Fingershape geometry is a nearly unique variable amongst individuals and if used in conjunction with two fingerprints it can both improve verification and allow the threshold for fingerprint correlation to be relaxed in order to decrease false negative errors. For example, if the probability of two people having similar fingerprints within a preset threshold criteria is P(a), and of any two people having similar fingershape of two adjacent fingers is P(b), then the probability of two people having both similar fingerprints and similar fingershape is the product P(a)*P(b); i.e., the probability is decreased by at least an order of magnitude. Therefore, a higher probability exists that two people not discriminated by fingerprints would be discriminated by their fingershape.
In the present invention, an indication of fingershape is given by the relative position of the two fingerprints and the width of the two fingers.
Turning again to FIG. 2, in operation of the comparison system, if the card user were not the legal user, the guides 41 would likely locate his two adjacent fingerprints on different areas of the "read" prism 35 from the areas on which the prints of the legal user would be located. The probability would therefore be high that either different areas of the illegal users fingerprints would be read, since the aperture of the "read" prism is limited, or the relative position of his fingerprints would be different to that of the legal user. In both cases, the Fourier transform would exhibit a different pattern than that of the reflection hologram 38 on card 20 and a match would not occur.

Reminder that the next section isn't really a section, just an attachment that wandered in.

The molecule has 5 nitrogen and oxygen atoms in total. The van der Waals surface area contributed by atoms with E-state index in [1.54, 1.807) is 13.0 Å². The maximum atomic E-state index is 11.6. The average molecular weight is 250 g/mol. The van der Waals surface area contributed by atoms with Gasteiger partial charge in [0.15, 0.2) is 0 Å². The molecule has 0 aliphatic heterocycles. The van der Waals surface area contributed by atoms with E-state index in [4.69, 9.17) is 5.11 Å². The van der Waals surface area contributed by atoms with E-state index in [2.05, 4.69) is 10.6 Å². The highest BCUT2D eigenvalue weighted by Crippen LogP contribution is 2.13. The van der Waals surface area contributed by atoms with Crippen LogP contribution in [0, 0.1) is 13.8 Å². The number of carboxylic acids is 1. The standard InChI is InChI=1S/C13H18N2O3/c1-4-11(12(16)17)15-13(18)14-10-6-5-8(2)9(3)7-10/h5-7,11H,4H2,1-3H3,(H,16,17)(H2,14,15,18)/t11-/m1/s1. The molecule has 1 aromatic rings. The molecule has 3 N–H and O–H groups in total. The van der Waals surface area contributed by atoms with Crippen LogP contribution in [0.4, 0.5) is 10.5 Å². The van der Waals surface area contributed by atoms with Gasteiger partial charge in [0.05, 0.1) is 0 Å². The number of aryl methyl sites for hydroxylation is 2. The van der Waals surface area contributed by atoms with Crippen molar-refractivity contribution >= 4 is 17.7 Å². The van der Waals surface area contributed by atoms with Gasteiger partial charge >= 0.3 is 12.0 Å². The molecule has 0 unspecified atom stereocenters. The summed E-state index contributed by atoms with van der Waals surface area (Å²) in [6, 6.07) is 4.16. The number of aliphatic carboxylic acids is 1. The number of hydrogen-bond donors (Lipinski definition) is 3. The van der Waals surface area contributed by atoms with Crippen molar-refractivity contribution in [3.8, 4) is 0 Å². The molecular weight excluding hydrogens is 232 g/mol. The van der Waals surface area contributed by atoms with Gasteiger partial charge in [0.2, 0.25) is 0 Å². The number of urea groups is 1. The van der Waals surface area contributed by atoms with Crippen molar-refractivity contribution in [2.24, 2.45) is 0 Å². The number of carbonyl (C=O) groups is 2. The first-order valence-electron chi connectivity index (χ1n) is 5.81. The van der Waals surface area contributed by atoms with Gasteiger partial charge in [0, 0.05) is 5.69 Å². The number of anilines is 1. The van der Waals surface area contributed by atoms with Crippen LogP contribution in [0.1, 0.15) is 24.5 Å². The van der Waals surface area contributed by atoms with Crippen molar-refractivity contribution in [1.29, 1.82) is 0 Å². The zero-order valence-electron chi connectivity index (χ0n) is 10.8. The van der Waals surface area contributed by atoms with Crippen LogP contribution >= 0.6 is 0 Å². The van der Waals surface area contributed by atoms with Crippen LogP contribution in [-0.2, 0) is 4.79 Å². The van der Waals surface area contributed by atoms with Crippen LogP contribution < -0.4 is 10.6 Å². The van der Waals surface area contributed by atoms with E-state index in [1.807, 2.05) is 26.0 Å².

In place of the prism of FIGS. 1 and 2, a plate on which a record of the user's fingerprints has been made may be used as the input means by positioning same between the illuminating beam and the Fourier transform lens, in the front focal plane of the lens.
Where card 20 is a passport, the card may include a memory to record personal information and port of entry information now normally recorded by means of a stamp.
|Cited Patent||Filing date||Publication date||Applicant||Title|
|US3511571 *||Feb 28, 1966||May 12, 1970||Ogle Hugh Malcolm||Method and apparatus for comparing patterns|
|US3532426 *||Nov 8, 1967||Oct 6, 1970||Gen Electric||Holographic fingerprint identification|